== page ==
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Why forensic scientists won’t eat cauliflower cheese

Forensic scientists won’t eat cauliflower cheese because it smells the same as a corpse, new memoir reveals

  • Patricia Wiltshire’s memoir reveals gruesome details of life as a forensic scientist
  • She reveals she won’t eat cauliflower cheese as the smell is the same as a corpse
  • In the mortuary, incidentally, stomach contents are removed with a soup ladle, according to the new book

MEMOIR  

TRACES

by Patricia Wiltshire (Bonnier £20, 294 pp) 

Top tip: if you want to bury someone you’ve just killed, avoid the summer months — the stench will give you away.

Winter is far better, when it is too cold ‘for bluebottles to be searching for sites to lay their eggs’, so the smell of death will be delayed. This attracts foxes and badgers, who dig up and reveal the evidence, which is always found by dog walkers.

When we are dead, our bodies still teem with life. The skin can twitch and react to light for at least 18 hours.

As the blood settles, the system fills with carbon dioxide and cells release enzymes to break down the tissues. Bacteria and yeasts proliferate and ferment, aiding the processes of decomposition.

‘Your dead body,’ forensic scientist Patricia Wiltshire explains jauntily, ‘is a rich and vibrant paradise for microbes.’ Insects, birds and worms can’t wait to feast upon a corpse.

Top tip: if you want to bury someone you’ve just killed, avoid the summer months — the stench will give you away. Still from Silent Witness

One thing you can say about Pat Wiltshire — she has a strong stomach. ‘I can vividly remember having my arms full with a cloth-wrapped dismembered leg as I walked down the corridor of the Charing Cross Hospital,’ she says.

It never troubles her to come across blood-soaked carpets — these are meat and drink to our Pat. Sherlock Holmes would have embraced her as a soulmate.

In the mortuary, incidentally, stomach contents are removed with a soup ladle. The only food that Pat can’t abide is cauliflower cheese, as it smells of butyric acid and hydrogen sulphide, ‘the same smell as a corpse’.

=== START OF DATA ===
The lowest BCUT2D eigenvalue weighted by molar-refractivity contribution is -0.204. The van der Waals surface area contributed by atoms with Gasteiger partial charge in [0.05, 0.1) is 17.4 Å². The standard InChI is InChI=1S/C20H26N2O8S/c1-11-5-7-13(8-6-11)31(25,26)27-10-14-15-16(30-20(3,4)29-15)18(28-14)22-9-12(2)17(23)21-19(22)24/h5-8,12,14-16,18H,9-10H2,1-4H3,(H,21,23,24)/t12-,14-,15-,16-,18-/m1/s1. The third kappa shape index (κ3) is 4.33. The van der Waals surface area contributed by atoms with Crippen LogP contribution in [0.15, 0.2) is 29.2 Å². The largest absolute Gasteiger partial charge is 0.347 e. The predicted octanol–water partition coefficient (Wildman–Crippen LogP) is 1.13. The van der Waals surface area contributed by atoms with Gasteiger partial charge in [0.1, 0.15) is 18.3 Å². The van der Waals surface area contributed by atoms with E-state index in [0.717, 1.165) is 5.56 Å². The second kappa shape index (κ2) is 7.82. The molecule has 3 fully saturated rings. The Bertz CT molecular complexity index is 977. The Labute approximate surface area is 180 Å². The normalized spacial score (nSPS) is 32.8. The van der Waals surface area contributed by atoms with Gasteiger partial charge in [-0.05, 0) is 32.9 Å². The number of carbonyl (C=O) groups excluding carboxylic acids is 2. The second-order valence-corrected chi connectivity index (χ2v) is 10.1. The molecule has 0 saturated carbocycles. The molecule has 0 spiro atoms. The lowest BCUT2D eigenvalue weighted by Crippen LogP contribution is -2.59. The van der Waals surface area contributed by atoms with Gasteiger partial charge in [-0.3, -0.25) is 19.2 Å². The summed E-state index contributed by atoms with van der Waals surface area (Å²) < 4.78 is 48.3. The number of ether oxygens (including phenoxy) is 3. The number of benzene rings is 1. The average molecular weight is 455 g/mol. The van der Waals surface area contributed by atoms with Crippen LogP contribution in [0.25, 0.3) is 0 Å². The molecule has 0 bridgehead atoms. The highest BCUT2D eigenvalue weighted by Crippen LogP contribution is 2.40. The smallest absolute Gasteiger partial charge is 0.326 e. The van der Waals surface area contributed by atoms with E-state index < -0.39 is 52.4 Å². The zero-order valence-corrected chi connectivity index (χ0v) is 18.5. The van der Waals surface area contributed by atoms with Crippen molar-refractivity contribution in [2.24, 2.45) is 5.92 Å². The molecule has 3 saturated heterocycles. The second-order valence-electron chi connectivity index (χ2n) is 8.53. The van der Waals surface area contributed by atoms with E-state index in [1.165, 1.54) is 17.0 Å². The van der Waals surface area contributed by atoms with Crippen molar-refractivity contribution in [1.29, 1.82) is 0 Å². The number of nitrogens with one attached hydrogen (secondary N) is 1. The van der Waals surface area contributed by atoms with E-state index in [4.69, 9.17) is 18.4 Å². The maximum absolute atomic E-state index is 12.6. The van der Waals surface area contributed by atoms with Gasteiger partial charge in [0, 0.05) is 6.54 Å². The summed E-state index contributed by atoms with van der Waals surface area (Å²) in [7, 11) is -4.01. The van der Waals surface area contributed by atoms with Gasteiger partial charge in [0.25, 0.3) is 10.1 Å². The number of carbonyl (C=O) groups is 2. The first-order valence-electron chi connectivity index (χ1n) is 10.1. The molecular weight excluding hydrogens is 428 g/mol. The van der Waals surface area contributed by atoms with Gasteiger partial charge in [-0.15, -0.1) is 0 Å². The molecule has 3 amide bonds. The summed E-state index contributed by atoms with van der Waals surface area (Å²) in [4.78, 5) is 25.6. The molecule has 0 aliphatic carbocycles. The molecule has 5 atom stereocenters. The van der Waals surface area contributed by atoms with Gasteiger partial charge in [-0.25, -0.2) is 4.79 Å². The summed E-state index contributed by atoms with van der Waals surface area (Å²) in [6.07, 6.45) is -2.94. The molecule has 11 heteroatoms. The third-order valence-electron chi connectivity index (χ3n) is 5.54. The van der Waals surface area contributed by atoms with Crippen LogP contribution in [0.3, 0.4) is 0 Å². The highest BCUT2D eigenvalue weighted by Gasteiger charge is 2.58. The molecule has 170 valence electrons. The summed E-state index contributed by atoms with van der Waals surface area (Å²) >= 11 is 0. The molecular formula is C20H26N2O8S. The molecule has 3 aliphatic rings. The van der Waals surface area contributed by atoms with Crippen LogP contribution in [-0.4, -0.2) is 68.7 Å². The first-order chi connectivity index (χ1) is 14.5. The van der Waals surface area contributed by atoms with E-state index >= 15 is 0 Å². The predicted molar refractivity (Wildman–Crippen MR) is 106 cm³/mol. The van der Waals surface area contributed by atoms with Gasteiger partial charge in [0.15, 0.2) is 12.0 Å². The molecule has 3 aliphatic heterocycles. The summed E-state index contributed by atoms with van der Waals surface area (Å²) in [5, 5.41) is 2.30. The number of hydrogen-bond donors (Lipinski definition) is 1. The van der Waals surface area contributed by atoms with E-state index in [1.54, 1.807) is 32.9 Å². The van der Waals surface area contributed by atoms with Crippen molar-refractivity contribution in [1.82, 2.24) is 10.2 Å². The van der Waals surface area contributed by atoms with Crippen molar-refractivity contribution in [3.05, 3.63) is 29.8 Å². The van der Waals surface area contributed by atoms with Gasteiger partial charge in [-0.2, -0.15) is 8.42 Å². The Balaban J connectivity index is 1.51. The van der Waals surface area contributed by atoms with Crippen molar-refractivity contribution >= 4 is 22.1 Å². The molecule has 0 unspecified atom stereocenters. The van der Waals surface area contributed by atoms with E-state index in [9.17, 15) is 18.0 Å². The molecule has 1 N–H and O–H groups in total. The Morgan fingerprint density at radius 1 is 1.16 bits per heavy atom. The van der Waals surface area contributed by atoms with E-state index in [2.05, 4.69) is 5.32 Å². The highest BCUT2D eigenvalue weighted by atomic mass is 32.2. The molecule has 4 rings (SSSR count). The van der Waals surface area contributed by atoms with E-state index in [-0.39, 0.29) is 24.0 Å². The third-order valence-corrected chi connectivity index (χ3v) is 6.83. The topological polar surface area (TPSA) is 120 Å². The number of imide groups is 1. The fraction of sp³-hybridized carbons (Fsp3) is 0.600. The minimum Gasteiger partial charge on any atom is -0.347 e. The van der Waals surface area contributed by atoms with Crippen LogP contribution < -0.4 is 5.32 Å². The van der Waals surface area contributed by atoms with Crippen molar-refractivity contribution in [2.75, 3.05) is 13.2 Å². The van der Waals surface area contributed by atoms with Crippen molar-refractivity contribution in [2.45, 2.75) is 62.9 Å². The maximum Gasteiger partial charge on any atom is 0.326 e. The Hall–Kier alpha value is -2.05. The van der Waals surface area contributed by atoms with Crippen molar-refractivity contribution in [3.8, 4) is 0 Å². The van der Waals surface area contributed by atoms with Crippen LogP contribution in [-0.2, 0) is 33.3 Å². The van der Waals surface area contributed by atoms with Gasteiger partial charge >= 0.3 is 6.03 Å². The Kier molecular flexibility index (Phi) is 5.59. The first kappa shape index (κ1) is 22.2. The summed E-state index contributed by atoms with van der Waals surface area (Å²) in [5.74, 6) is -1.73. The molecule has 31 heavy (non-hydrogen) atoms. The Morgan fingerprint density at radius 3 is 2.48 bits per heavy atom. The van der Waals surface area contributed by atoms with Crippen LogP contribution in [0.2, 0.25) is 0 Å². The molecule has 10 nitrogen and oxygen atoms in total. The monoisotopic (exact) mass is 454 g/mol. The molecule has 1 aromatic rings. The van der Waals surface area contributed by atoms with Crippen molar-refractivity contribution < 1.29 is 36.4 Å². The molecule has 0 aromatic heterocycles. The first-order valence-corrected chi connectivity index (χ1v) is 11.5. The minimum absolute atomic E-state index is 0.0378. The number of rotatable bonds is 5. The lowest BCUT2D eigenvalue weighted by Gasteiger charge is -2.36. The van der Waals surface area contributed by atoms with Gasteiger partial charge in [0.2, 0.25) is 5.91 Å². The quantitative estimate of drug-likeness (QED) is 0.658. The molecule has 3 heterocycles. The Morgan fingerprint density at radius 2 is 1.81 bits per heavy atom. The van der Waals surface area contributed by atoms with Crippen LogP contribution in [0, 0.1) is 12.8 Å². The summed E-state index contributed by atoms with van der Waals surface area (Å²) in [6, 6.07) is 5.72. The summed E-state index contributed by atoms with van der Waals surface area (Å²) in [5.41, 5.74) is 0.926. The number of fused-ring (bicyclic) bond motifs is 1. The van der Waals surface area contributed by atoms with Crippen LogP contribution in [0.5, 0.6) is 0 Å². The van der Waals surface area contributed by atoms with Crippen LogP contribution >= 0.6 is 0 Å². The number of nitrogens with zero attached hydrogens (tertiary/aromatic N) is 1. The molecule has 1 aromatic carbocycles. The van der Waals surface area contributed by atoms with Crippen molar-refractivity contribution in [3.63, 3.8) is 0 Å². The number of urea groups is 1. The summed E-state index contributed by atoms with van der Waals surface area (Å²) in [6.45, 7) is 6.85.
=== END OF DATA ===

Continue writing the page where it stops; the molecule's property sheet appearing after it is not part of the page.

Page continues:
Our author’s particular field of expertise, as an ‘environmental archaeologist’ trained to doctoral level in botany, is to look at the residue of leaves, ferns and bark at crime scenes and to pinpoint hidden paths and the location of shallow graves.

Uniquely able to analyse microscopic fungal spores, grains of pollen, soil smears and bonfire ash harvested from clothes, boots, tools and pedals of cars, Pat is hired by the police to discover ‘the tell-tale signs that reveal you were not where you said you were’.

Garments, garden forks and torches can carry a heavy pollen load, which, to the naked eye, ‘is utterly invisible’.

MEMOIR TRACES by Patricia Wiltshire (Bonnier £20, 294 pp)

Confronted with Pat’s incontrovertible evidence, killers usually confess, and the taxpayer is saved the costs of a lengthy Old Bailey trial. To identify criminal suspects, Pat first has to attend the grisly scenes in woodlands, cellars, ditches and ‘lonely motorway lay-bys’. Back at the laboratory, she scrubs and washes the samples she has collected from the body or grave and sieves the silty residue, so they can be ‘centrifuged down to concentrated pellets’.

Slides are examined under powerful microscopes. It is necessary to wear protective clothing, gloves and a mask, as not only is there always the possibility of cross-contamination, upon which defence lawyers pounce, but the chemicals used are also hazardous.

Many will dissolve bones if accidentally spilt on the skin, and the lungs if inhaled.

Pat’s innovation was to retrieve and analyse pollen from the nasal cavities of the dead. As the spores adhere to hair roots, Pat is a dab hand at examining scalps, too.

Her cases involve harrowing detail of violence and torture, so she is not willing to specify names and places. She did unmask Soham murderer Ian Huntley, but I know this only because I gave her a Google.

Instead, the anecdotes are rather generalised: girls who vanish, Chinese Triad killings (‘his torso was found in a suitcase in a Hertfordshire stream’) and gang warfare victims.

I had to keep reminding myself that Pat Wiltshire’s sphere is not horror movie special-effects. Her tales involve real events, which are the consequences of human suffering, sadness and depravity.

Traces is rather mesmerising, and I can say categorically that I will never eat cauliflower cheese again.

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